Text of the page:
I enjoyed the crazily over-the-top performances of Ray’s Rebel Without a Cause and Johnny Guitar but didn’t get much of a sense for his filmmaking – unless his thing was casting unhinged actors and letting them loose within overly melodramatic stories. I suppose he also made extreme/sly comments on society with Johnny’s crusading zealot McCarthy figure and Rebel’s mixed messages on masculinity and family units. Well, this one brings it all together, with an extreme (but less “method”) performance by James Mason and a brutal attack on society and family and everything else. I don’t know if it’s that tying-together of the Ray threads or the movie itself, but I’m currently loving it more than the other two.

Good mirror:

Bad mirror:

Scary mirror:

Mason is a schoolteacher who starts experiencing massive pain. Doctor says the pain will get worse and he’ll be dead in months unless he takes miracle-drug cortisone (wikipedia: “a steroid hormone … suppresses the immune system, thus reducing inflammation and attendant pain”). So Mason pops some pills and all is well – he and loving wife Lou (!) and son Richie carry on with their movie-perfect 50’s lifestyle. But it’s not as perfect as all that… schoolteacher salaries were low even back then, so Mason holds a secret after-school job as a taxi dispatcher in order to keep up those perfect middle-class appearances. The cortisone is expensive, and worse, Mason is forgetful – misses some doses and doubles some others, until he’s taking twice the proper dosage and starting to go completely manic from the side-effects. He quits his cab job, tries to get fired from the school, berates everyone he comes across and finally, in a state of biblical delusion, conspires to kill his son. Last-minute rescue (in the form of a stairway fistfight with buddy Walter Matthau, which alone is worth the price of admission) returns Mason to the hospital, where the doctor straightens out his dosage and brings him back to his senses. Hoorah for modern medicine!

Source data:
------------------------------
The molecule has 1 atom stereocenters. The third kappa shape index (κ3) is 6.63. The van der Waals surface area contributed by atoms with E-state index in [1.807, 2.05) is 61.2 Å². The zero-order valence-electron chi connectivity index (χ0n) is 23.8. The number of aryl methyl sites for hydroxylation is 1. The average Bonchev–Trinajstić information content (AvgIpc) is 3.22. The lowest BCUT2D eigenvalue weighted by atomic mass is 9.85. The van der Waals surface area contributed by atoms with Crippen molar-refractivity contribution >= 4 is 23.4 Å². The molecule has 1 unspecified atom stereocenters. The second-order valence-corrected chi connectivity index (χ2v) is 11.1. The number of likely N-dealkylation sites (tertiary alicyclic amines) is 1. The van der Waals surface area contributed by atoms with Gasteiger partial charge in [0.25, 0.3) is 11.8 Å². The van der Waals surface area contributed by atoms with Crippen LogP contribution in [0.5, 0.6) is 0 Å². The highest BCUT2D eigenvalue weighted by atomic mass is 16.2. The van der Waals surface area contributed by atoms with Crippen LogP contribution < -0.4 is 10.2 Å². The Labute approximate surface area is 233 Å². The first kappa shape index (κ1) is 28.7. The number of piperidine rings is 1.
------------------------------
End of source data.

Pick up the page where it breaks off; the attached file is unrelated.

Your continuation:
Pain chart:

Walter Matthau!

I guess this was the American Beauty of its time, allowing a white suburban dad to rebel against his status and say things that nice people should not say, attracting the attention of the neighbors, to the horror of his wife. Only this was so much better. The wife (as already contrasted with the wife in Close Encounters) is understanding and recognizably human, there’s a reason given for Mason’s outbursts (drug effects, vs. Spacey’s midlife crisis) and a more reasonable ending (it’s too easy to end your movie by having a sexually-frustrated neighbor shoot your lead character to death).

Good praying:

Bad praying:

One writer worked on three decades’ worth of James Bond movies and the other scripted Forbidden Planet which also came out in ’56 – sounds more like the kind of team that would’ve come up with Star Wars than this. Suppose I’ve seen James Mason in Lolita but he made more of an impression here, with his unexplained foreign accent in the California suburbs, his mad energy shaped (if not subdued) by his British schoolteacher’s intelligence. Barbara Rush (who had appropriately just appeared in a Douglas Sirk movie, as Jane Wyman’s meddling daughter in Magnificent Obsession) was just as good, and it’s always nice to see Walter Matthau, here in one of his first roles.

Cover shot:

Barbara Rush, one more time: